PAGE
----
Climate Change / Sustainable Development

China establishes first overseas military base

In dispatching its  PLA (Peoples Liberation Army)  marines to Djibuti in the Horn of Africa on Wednesday (July 12 ) by amphibious ships, from the southern port of Zhanjiang, China has taken a significant step in enhancing its  trans-border military footprint.

Jul 13, 2017
By C Uday Bhaskar
 
In dispatching its  PLA (Peoples Liberation Army)  marines to Djibuti in the Horn of Africa on Wednesday (July 12 ) by amphibious ships, from the southern port of Zhanjiang, China has taken a significant step in enhancing its  trans-border military footprint.
 
A permanent Chinese military presence in Djibuti marks the first ever overseas military base for Beijing and the strategic location of Djibuti in proximity of the Red Sea will make China a credible Indian Ocean power with its attendant implications that will have a high degree of salience for the Indian Ocean region (IOR)  - and Delhi in particular.
 
It is instructive that Beijing has embarked upon this Djibuti initiative even as India,  USA and Japan are commencing the operational phase of  their joint naval exercise, Malabar 2017 from Friday (July 14).  The image of three flat-tops (carriers)  operating in tandem in the Indian Ocean even as a PLA navy amphibious ship enroute to Djibuti  joins other  PLA navy units  including a surveillance ship,  may well be the abiding template for the extended IOR  in the years ahead.
 
China’s  triumphant public narrative marks December 2008 as a historical punctuation when Beijing sent three naval ships to join the  international  anti-piracy effort off the coast of Somalia. For the naval professional, there was a certain symbolism in PLA naval ships transiting the Straits of Malacca .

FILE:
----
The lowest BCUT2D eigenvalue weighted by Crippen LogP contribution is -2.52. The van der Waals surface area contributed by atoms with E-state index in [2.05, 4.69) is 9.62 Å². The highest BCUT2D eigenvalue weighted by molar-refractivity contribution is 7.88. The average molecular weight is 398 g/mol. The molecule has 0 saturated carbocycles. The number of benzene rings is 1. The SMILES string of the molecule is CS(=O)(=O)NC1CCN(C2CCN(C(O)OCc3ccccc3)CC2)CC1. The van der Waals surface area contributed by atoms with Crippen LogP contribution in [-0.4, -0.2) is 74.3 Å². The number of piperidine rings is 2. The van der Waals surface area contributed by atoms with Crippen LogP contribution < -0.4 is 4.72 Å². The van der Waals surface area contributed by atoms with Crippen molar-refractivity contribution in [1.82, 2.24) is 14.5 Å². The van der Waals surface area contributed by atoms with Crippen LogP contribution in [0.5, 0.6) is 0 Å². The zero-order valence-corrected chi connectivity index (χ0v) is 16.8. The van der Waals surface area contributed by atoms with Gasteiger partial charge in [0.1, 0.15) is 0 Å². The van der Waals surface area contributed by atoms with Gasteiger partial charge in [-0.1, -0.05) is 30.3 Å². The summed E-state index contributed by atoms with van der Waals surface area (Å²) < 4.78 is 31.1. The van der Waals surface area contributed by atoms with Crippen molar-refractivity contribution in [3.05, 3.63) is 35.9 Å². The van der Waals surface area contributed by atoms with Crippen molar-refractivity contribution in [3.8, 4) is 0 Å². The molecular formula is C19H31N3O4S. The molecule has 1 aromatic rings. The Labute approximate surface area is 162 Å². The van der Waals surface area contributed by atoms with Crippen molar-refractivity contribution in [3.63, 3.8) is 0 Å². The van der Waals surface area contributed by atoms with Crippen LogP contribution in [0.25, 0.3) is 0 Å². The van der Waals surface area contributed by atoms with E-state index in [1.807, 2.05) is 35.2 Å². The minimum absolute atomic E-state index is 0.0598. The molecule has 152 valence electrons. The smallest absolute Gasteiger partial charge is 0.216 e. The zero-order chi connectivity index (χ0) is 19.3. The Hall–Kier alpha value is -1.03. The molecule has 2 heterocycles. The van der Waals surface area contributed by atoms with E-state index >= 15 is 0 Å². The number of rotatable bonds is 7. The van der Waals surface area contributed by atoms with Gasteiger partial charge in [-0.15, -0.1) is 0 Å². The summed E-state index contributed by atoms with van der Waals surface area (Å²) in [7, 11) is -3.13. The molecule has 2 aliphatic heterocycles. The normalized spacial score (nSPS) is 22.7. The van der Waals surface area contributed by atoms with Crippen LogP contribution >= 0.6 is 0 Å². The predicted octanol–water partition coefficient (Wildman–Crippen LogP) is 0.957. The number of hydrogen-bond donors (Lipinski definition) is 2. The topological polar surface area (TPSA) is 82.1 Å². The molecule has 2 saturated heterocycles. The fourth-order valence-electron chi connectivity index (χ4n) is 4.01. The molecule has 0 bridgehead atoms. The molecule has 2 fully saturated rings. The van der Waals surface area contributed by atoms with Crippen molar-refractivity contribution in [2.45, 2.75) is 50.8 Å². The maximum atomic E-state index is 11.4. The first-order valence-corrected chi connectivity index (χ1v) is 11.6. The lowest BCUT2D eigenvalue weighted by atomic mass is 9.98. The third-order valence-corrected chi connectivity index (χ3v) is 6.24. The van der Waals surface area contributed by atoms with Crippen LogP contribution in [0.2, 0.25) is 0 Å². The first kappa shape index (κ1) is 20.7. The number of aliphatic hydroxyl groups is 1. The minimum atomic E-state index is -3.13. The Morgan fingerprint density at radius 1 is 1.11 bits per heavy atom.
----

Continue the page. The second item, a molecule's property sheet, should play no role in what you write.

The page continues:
The Chinese military base in Djibouti, when fully established with  appropriate assets,  will be yet another punctuation – this time in bold font!
 
The logic from the Chinese  perspective is compelling,  to break out of the politico-military constraints it has to address along its Pacific Ocean seaboard and access the Indian Ocean.  And China is not the first extra-regional power to seek a military foothold in the Horn of Africa and adjoining  regions.
 
The strategic imponderable is how this capability will be utilized. For the greater common good – or in defiance of  the  prevailing status quo ?
 
(C Uday Bhaskar can be contacted at cudaybhaskar@spsindia.in)

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